With vampiric speed and agility Tristan glided along undetected in the marketplace towards the location of one he had targeted for his wrath, and soon stood face-to-face with the accused, staring at him malevolently with his bright blue eyes. I realized too, that the stare was intentional, and was the debilitating gaze of a vampire exercising all his considerable influence over the human will. The creature looked horrified and rightfully so, and struggled to resist the overwhelming impression being wrought upon his consciousness, the notion of the dastardly deed he should commit as a consequence of his unpardonable sin. Clenching his fist he fought with all his might to be released from it, but the force of the vampire was too strong for him, and he relinquished himself at last and turned himself over to do the vampire's bidding. Finding a tree in an orchard, he wrapped a rope around a branch and hung himself, though not out of shame as some have attributed to him, but out of base weakness of character, and the strength of a single, determined vampire.
After the individual had expired, Tristan consumed him, and I saw an upshot of the traitor's memories - faded and blurred as they were with the remnants of time and second-hand knowledge - but when we returned to Tristan's mind, we no longer stood by the corpse, but by a hillside sepulture in the hours of early morn. The sun had not yet risen, and in the pale moonlight the tremulous trees cast deep shades that danced and swayed like Druids in the throes of a Bacchanalian ecstasy. Across the path two figures lay asleep upon a rock of considerable size, but otherwise the landscape was completely desolate of human life.
Tristan walked through the foliage with all the art and cunning of his Spartan training and of his years spent perfecting his skill as a new creature of the second birth. No heart beat within his chest, no heart to palpitate with anxiety or freeze with fear. So taciturn were his motions that he drifted invisible beside the guards and walked undetected amongst the sleeping animals in their homes. In fact, he successfully encircled the tomb nine times , but on his tenth round he abruptly paused, for there in his path stood a figure staring at him with doleful brown eyes and pallid skin. The two stared at one another for some time before Tristan finally spoke.
"No heart beats within you. You can't be human," he whispered softly. "But you're not like me."
"No I am not," the other replied softly.
"Then you are the one I'm searching for. Is it true what they say - what you say - that there is but one God?"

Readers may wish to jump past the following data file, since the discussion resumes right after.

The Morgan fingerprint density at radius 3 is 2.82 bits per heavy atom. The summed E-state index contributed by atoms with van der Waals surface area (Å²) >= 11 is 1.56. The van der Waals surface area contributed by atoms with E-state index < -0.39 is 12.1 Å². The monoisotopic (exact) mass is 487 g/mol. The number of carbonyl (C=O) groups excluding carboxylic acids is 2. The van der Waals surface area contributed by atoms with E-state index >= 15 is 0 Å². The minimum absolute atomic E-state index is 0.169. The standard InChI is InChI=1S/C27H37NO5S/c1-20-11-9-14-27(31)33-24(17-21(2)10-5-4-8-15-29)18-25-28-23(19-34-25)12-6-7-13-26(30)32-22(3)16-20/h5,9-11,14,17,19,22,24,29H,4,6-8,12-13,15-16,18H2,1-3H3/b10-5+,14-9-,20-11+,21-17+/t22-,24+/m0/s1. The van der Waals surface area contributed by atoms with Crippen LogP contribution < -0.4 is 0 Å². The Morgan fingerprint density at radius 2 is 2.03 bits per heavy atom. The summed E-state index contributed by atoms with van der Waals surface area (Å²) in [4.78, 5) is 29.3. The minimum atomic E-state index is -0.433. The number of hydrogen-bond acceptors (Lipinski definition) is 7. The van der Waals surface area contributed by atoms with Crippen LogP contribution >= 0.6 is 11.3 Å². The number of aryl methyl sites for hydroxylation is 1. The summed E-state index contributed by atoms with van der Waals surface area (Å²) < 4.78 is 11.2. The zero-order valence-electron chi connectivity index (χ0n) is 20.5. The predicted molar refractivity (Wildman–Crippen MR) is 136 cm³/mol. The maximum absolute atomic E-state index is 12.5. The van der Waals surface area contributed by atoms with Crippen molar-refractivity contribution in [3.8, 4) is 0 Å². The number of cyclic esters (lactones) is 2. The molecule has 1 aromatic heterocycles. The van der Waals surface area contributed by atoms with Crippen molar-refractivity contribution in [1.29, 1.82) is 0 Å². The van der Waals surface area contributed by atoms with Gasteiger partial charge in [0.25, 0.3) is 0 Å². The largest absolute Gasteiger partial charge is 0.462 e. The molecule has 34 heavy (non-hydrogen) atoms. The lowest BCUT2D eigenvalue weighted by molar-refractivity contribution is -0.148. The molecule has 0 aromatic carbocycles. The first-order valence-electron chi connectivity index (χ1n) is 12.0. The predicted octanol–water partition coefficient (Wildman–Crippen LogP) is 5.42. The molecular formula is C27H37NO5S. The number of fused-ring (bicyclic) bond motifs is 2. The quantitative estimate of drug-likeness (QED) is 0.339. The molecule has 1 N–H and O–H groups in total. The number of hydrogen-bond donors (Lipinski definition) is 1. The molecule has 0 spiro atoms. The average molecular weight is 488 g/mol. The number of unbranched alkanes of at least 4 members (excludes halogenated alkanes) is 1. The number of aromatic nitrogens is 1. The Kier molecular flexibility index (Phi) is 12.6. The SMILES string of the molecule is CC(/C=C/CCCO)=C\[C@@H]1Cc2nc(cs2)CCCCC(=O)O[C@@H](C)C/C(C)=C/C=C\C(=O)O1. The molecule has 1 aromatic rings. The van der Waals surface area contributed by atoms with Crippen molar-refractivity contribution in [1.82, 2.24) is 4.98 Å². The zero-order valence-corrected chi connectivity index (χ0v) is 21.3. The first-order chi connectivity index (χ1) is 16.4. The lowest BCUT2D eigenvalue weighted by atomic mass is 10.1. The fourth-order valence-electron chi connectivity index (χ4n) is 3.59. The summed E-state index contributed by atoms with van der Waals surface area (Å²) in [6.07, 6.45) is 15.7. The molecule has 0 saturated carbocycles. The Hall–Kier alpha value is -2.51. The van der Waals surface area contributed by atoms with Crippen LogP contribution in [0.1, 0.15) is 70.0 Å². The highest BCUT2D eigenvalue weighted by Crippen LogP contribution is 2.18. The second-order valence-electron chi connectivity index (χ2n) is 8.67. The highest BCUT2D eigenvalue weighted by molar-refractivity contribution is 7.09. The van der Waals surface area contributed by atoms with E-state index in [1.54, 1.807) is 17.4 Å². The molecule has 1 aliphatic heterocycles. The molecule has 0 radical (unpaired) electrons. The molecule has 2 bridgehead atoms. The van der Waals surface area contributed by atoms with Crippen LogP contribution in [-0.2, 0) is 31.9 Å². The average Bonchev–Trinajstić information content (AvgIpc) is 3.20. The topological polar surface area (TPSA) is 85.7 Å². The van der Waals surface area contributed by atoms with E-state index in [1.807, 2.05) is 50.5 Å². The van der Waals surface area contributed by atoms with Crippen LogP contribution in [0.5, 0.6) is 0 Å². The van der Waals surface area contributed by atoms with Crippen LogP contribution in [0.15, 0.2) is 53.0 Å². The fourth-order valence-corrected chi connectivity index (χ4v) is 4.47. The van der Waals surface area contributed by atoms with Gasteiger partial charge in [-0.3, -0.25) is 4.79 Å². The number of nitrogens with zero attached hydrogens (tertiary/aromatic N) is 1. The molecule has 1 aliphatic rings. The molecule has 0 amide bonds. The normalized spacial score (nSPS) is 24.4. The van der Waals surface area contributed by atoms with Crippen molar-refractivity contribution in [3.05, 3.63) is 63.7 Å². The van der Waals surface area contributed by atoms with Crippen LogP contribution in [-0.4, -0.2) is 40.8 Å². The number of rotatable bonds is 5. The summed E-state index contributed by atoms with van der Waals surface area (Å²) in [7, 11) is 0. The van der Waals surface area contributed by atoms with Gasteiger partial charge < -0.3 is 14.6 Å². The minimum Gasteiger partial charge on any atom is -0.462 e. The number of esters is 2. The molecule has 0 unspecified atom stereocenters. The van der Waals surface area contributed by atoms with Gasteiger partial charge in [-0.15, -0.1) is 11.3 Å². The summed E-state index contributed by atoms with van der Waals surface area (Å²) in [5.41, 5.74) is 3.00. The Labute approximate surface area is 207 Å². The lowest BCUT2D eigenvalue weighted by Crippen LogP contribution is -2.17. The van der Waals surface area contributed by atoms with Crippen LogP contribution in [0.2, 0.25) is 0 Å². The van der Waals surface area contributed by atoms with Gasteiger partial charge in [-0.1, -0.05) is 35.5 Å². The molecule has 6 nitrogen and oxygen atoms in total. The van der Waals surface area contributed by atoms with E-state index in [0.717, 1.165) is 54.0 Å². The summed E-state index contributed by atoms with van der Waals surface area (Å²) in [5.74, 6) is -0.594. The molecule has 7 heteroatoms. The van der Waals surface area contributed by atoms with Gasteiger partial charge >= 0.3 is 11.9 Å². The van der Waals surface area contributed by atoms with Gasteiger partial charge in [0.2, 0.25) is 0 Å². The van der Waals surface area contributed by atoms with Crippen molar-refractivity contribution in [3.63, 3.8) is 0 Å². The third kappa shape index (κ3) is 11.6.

The other gazed mournfully at Tristan. "I am engaged and can't give you the answers you seek for yourself, but if you continue to search and don't surrender to the powers and principalities that even now fight to control you, you will find them."
The man vanished into thin air then, and Tristan's mind fell dark once more. Another series of memories soon streamed into my brain but these were implanted into my consciousness like programs to be run at a later hour, and while I grasped their substance and could retrieve their content, the ceaseless activity prevented me from doing either so that I was compelled to absorb without prejudice all that he had seen and known through centuries, even millennia.
At last his consciousness came to rest on an ancient field densely populated with overgrowth, a scene that at once appeared vaguely familiar, though despite my best efforts, I could not place it within the mnemonic spectrum bequeathed to me by my friend. I recognized Tristan's frame, which was bent respectfully towards some stone, and noted with relative astonishment its location adjacent to crumbling fragments that must have been at one point a wall. Beside this relic and scattered on the ground lay remnants of archaic warfare - eroded rocks that evidentially were once arrowheads, small shards of metal broken off from unidentifiable objects - and it dawned on me that I was viewing the sight where the Battle of Thermopylae occurred well over a millennium ago. That knowledge coupled with the moonless night and the whispering trees garrulous from moist, warm wind left me reverently silent, and in my awe and perhaps because of the darkness I did not notice the blade Tristan held against his neck, nor the strange silhouette of another who stood still only a few feet behind him….until he spoke.